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Fall 2013 (#55)

Salvation and the Free Life of the Spirit in the Orthodox Canonical Tradition
In an interview characterized by his own unique blend of clarity, incisiveness, and compassion, Professor Emeritus Lewis J. Patsavos, canonist for the Greek Orthodox Archdiocese of America, explores the canonical heritage of the Orthodox Church. Dr. Patsavos’ warmly pastoral approach answers common questions and dispels misconceptions, while affirming the Orthodox canonical tradition as a living gift of the Holy Spirit to be approached with reverence and embraced with gratitude.

Nadezhda Savova’s Bread Houses: Bread-Making as Food, Art, Healing, Prayer, and International Community
When 29-year-old Orthodox anthropologist Nadezhda Savova inherited her great-grandmother’s crumbling house in Gabrovo, Bulgaria, she brought together local volunteers to rebuild it into a community-owned Bread House and Cultural Center where neighbors of diverse backgrounds could come to bake bread and form friendships. Since then she has established Bread Houses in a dozen countries, from Russia to Israel, Brazil, England, South Korea, and the United States. With a newly-won doctorate from Princeton, Dr. Savova was named National Geographic’s 2012 “Traveler of the Year”. Road to Emmaus is pleased to count her among our widening circle of friends.



Summer 2013 (#54)

An Intimation of the Sacred: The Iconography of Hieromonk Silouan Justiniano
Tikhon Pino traces the artistic world-view of Puerto Rican-American iconographer, Fr. Silouan Justiniano, in an introduction to his work and thought.

Beauty as a Double-Edged Sword: Icons, Authenticity, and Reproductions
An interview with Hieromonk Silouan Justiniano

I. Beyond Appearances: Classical Techniques and Sacred Painting
In an engaging multi-faceted interview, Hieromonk Silouan describes his awakening to Orthodox iconography. Through an exploration of classical and modern art forms and his own struggle with freedom, creativity, and subjectivity, Fr. Silouan leads us into the sacred realm of iconography, “the Gospel in color,” where matter is affirmed as good and brought to a unique level of participation with the glory of God.

II. The Iconicity of the Icon
The aesthetics of an icon is not merely for the sake of sense gratification, an end in itself, but a means “by which we ascend to an apprehension of the Sacred with the eyes of the heart.” Here, Fr. Silouan shows how the rich texturing of wood, pigment, technique, and prayer allows the icon’s transparency to the spiritual world, and how far that transparency can be retained in reproductions.

Incarnational Aesthetics
Contemporary and traditional Orthodox voices on: uncreated beauty; matter, incarnation, senses; the craftsman and the Spirit; symbolism and anagogy; and art for art’s sake.




Spring 2013 (#53)

“The Mystery that Moves the World Now Has a Name”: How 150,000 Mayans Turned to Orthodoxy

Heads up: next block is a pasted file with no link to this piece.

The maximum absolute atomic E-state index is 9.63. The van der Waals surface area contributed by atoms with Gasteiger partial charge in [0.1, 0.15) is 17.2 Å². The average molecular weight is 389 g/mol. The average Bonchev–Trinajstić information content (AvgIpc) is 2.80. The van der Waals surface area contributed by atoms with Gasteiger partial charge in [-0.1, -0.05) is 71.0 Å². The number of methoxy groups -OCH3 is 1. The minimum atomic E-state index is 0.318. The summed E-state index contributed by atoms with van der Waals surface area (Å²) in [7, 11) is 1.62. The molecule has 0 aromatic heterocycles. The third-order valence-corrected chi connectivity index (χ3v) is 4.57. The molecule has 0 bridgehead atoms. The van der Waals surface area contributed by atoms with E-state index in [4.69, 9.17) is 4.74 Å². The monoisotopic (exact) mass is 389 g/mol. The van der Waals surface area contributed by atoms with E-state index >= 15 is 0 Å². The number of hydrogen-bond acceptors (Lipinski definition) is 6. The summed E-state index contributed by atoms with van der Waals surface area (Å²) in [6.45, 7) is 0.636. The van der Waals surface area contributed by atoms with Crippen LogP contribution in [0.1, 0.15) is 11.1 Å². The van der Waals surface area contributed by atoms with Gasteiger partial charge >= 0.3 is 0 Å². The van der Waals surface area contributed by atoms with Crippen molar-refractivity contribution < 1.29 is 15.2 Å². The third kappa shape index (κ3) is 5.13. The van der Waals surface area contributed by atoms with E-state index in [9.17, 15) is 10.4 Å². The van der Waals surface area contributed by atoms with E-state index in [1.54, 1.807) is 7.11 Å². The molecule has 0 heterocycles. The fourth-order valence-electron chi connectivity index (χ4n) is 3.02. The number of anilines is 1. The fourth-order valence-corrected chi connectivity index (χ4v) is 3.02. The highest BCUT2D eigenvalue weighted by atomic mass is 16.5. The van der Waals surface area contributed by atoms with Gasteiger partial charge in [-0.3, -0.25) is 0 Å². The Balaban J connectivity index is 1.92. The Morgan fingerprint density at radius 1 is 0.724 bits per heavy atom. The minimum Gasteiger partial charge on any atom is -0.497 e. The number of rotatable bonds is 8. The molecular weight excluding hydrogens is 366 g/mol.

Archimandrite Andres Girón de Leon of the Ecumenical Patriarchate and Rev. Fr. John Chakos of the Greek Orthodox Archdiocese on the mass conversion of 300 Mayan villages. As spiritual father of the quickly-growing Orthodox Mayan population, Fr. Andres movingly describes the natives’ journey to faith, the impact of Orthodox Christianity on village life, and how this momentous conversion is influencing the universal Church.

Ahora y Siempre! A Seminarian’s Travels in Orthodox Guatemala
Seminarian Jesse Brandow travels through the coastal towns and highlands of Guatemala and southern Mexico savouring the life and faith of the region’s newly-established Mayan Orthodox Christian communities.

Popol Vuh: A Mayan Tale of Creation
When the second-century Christian apologist Justin Martyr wrote that “the seed of reason (the Logos) is implanted in every race of men,” a pre-Christian creation tale reminiscent of the Book of Genesis was already being recited by native Mayans. A warm and colorful introduction to the traditions of an ancient people.




Winter 2013 (#52)

War, Byzantium, and Military Saints
An Interview with Dr. James Skedros
What was the Byzantine Orthodox Christian attitude to war? Who are the military saints and why are they venerated? Road to Emmaus delves into the lives of saints invoked in war and peace and their meaning for contemporary Orthodoxy.

The Opposite of War is Not Peace: Healing Trauma in The Iliad and in Orthodox Tradition
An interview with Dr. Timothy Patitsas
A fascinating look at the ethics of war through the lens of traumatized combatants, classic Greek literature, and the bracing world view of an Orthodox civilization.

Coda: Invoking God in War—Lincoln's Picture of the Second Inaugural
In his Second Inaugural Address, President Abraham Lincoln describes his experience of the Civil War and the workings of Divine Providence. An often-neglected address with commentary by Dr. Timothy Patitsas.

Defending Russia: Belief and Coming of Age in the Soviet Army
As one of the last army recruits to take an oath to the Soviet regime, Orthodox Hieromonk Afanasy Ryumin recalls his path to manhood and the Church through military service in Russia’s Far East.